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Thursday, March 15, 2018

Thursday Thoughts: Mentoring in the 21st Century

I was asked to provide a workshop for a conference on March 5, and I offered to make a presentation
on what mentoring looks like in the 21st century.

I have mentored trainees, staff, and interns for over 30 years, and I think there are some dynamics in our culture today that make mentoring particularly challenging.

Before I share what I think those dynamics are, let's recall the power of mentoring:
The delicate balance of mentoring someone is not creating them in your own image, but giving them the opportunity to create themselves. (Steven Spielberg) 
My job as a mentor is not to reproduce a mini-me; rather, my role to help someone discover who they are.
Mentors change lives, but students change mentors’ lives more. (Richie Norton)
I won't deny that a time or three that an intern has caused me to bang my head against the wall. But more often than not, I have been changed, refreshed, challenged, or encouraged by those I have mentored.
What I've found about it is that there are some folks you can talk to until you're blue in the face --they're never going to get it and they're never going to change. But every once in a while, you'll run into someone who is eager to listen, eager to learn, and willing to try new things. Those are the people we need to reach. We have a responsibility as parents, older people, teachers, people in the neighborhood to recognize that. (Tyler Perry)
Amen to that. The biggest job I face as a mentor is connecting with someone who is teachable and hungry to learn. The rest is easy.

Those are the plusses, right? I've found that there are some consistent minuses as well: those I've mentored can tend to time-challenged, and more than a little unorganized. They can be distracted and a bit unprofessional. But I still love 'em!

In 2018, what are some of the unique things we face today?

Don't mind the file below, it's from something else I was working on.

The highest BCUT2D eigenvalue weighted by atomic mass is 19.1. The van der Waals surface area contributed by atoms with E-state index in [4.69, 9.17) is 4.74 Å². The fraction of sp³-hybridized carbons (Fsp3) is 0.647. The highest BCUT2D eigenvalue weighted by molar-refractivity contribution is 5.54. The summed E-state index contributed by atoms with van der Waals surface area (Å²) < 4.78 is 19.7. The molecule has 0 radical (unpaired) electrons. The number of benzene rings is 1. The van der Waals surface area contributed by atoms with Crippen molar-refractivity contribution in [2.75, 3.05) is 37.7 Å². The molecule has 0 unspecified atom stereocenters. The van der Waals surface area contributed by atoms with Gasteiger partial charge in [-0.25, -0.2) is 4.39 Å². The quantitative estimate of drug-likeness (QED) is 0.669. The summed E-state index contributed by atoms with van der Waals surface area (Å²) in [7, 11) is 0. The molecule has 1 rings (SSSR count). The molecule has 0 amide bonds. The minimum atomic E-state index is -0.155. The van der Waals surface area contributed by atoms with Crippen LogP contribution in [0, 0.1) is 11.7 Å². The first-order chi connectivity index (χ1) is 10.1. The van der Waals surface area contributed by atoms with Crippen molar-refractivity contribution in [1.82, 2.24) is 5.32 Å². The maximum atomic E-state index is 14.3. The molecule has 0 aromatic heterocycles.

1. "Millennials don't want to be managed, they like to be led, coached and mentored." (Farshad Asl) I find that fresh college grads are not familiar with (or interested in?) hierarchies. Their worlds have been somewhat flat organizationally. Often they've called teachers by their first names or been friends with their parents. I find they won't respect an elder automatically, that's for sure. They are looking for more of a collaboration and dialogue than pure mentoring. No Mr. Miyagi, "wax on, wax off" business for them!

2. This generation of young adults are used to having their hands held (Hello Helicopter and Snowplow Parenting), so they are often used to things being done out for them. Let's not forget, this is the generation who grew up with the Google and Wikipedia. Or Mom filling out their college apps (yes, I've seen that firsthand). So their problem-solving skills are under-developed, their attention spans are limited, and they may not have developed strong work habits.

3. The entire world revolves around us now. Think of how individualized everything is - iTunes, In n Out, Starbucks, Spotify, Chipotle, Pieology, to name a few). Couple this with #2 above, and for some  young people, their parents and schools made them the center of the universe. So no one warned them that that is not how the world works! So it's not fair to be frustrated that they are self-absorbed.

What's a mentor to do?? I will save that for another post soon! In the meantime, give me your feedback.

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